I eventually arrived at Helen Hunt Falls and a visitor center where I discovered that the last mile of roadway to my trailhead was also closed.
Since I was alone, the nasty thoughts that were in my already frazzled head were not verbalized.
I found a park ranger in the visitor center who told me I could still get to the trailhead (which was actually in the Pike National Forest). He directed me another half mile up the closed road to a large dirt parking area. He said to follow the dirt road that left the parking area for 2/3 mile and look for a sign with the number 622, which would be the trailhead.
All righty then. I found the parking area. I found the road closed sign. (I later learned that the closed road was Gold Camp Road).
I found a dirt road that departed the dirt parking lot. It had hikers on it. I was in business, NOT!
Something about the all uphill road did not seem right.
The scenery was beautiful.
The challenge of the
uphill trek was actually exhilarating in the cool clear mountain air, but it just did not seem right.
I walked for about a half an hour and encountered a man with his dog. I asked if I was going the right way. The friendly guy smiled and said, "No, you needed to take the dirt road on the other side of the dirt parking lot."
(The park ranger did not tell me there were dirt roads on both ends of the parking lot). I smiled, and thanked the fellow hiker and turned around. At least the return hike was downhill.
The scenery on the actual 2/3 mile jaunt to the trailhead kept my head turning. The waterfall sliding across the rock face in the photo below deserves further exploration at another time.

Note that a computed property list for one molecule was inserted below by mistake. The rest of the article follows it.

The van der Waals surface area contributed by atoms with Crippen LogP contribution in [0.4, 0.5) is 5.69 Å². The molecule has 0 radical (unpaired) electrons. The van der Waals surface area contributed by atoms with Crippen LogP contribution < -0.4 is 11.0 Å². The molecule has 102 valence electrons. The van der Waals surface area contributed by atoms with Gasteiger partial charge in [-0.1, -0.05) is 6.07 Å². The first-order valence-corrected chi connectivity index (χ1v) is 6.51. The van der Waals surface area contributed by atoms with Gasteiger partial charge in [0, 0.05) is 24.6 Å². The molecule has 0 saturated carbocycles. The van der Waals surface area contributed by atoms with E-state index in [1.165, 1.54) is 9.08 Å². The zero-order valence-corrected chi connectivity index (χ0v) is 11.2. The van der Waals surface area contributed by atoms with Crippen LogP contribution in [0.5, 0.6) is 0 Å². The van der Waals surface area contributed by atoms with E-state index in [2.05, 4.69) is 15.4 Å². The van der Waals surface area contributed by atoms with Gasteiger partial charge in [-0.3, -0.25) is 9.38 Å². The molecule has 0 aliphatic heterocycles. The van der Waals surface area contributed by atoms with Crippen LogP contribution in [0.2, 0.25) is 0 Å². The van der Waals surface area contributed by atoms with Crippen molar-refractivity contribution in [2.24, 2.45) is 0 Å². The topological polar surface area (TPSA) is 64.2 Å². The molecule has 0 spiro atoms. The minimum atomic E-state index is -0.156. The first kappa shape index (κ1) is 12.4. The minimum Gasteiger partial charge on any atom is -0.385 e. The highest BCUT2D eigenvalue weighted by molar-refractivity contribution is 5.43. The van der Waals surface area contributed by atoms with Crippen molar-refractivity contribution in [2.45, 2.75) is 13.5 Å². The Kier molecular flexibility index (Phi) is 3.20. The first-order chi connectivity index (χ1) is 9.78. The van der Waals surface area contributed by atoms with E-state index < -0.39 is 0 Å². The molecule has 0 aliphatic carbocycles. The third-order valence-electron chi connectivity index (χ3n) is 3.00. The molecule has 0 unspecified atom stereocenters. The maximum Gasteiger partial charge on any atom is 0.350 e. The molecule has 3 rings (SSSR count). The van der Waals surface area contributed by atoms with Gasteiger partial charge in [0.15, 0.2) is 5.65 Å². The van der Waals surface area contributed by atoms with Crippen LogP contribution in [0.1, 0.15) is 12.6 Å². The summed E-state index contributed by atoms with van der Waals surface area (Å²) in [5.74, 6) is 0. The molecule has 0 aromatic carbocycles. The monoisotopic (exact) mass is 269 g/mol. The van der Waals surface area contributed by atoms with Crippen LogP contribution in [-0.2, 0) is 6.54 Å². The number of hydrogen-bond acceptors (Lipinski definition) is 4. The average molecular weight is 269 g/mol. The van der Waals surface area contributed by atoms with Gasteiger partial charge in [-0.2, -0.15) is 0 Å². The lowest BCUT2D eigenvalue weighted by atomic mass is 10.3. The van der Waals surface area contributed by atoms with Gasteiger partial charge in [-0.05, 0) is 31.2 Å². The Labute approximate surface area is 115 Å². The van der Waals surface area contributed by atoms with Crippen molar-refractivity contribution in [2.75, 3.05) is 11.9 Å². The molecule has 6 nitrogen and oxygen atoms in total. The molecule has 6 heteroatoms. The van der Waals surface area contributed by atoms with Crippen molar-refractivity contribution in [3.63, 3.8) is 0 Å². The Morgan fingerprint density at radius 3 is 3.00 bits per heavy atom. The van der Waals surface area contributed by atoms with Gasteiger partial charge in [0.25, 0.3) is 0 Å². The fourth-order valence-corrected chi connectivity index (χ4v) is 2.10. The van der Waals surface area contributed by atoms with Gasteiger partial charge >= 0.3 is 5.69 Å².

The correct walk to the trail head seemed to go quickly. I easily discovered the "622" sign and knew that I was finally going the right way. 1 1/2 hours late, but on the correct trail.
My only concern was getting back to the car before the daily afternoon thunderstorm.
I met a very friendly lady with her daughter who had the same concern. She said that the park ranger told her that if she walked in for an hour and then back, she should be back at the car before the storm. Looking at the clouds (a few of which were dark), it seemed like a good plan.
I looked at my watch so that I would know when to turn back.
The Seven Bridges trail follows North Cheyenne Creek. The first half of this portion of the hike was mostly uphill, but it was very doable.
Lots of interesting sights along the way.
The bridges seemed to come into view on a regular basis. Bridge #1 was pretty basic.
I hiked up a few of the 200+ steps, then walked for about 15 minutes when bridge #2 came into view.
The climb to bridge #3 was a little longer, but very worthwhile.
This longer bridge in a rocky setting had awesome views, both up and down stream.
I checked my watch when I reached bridge #4. It was time to turn back. I did not want to. I was tempted to go on. I was energized and wanted to see what was up ahead. However, having been caught in thunderstorms on the trail before, I knew that it was not worth the risk.
It looks as if I returned to the car just in time to stay dry and safe from any dangerous lightning.
After a very short drive down the mountain back to the Helen Hunt falls parking lot, I decided to stop and eat an energy bar by the falls. The weather seemed to have cleared somewhat so I did a quick run up the steps to the bridge.
The bridge view looking upstream.
The bridge view looking straight down.
The weather completely cleared during my drive home. It stayed clear until well past bedtime, when two separate severe thunderstorms woke all of us up --- an especially terrifying night for Bandido.
We have three pet pictures of the day this time.
|Tequila checking out the waterfall|
|Bandido is so proud of himself when he hops on a rock.|
|Charlie lounging outside.|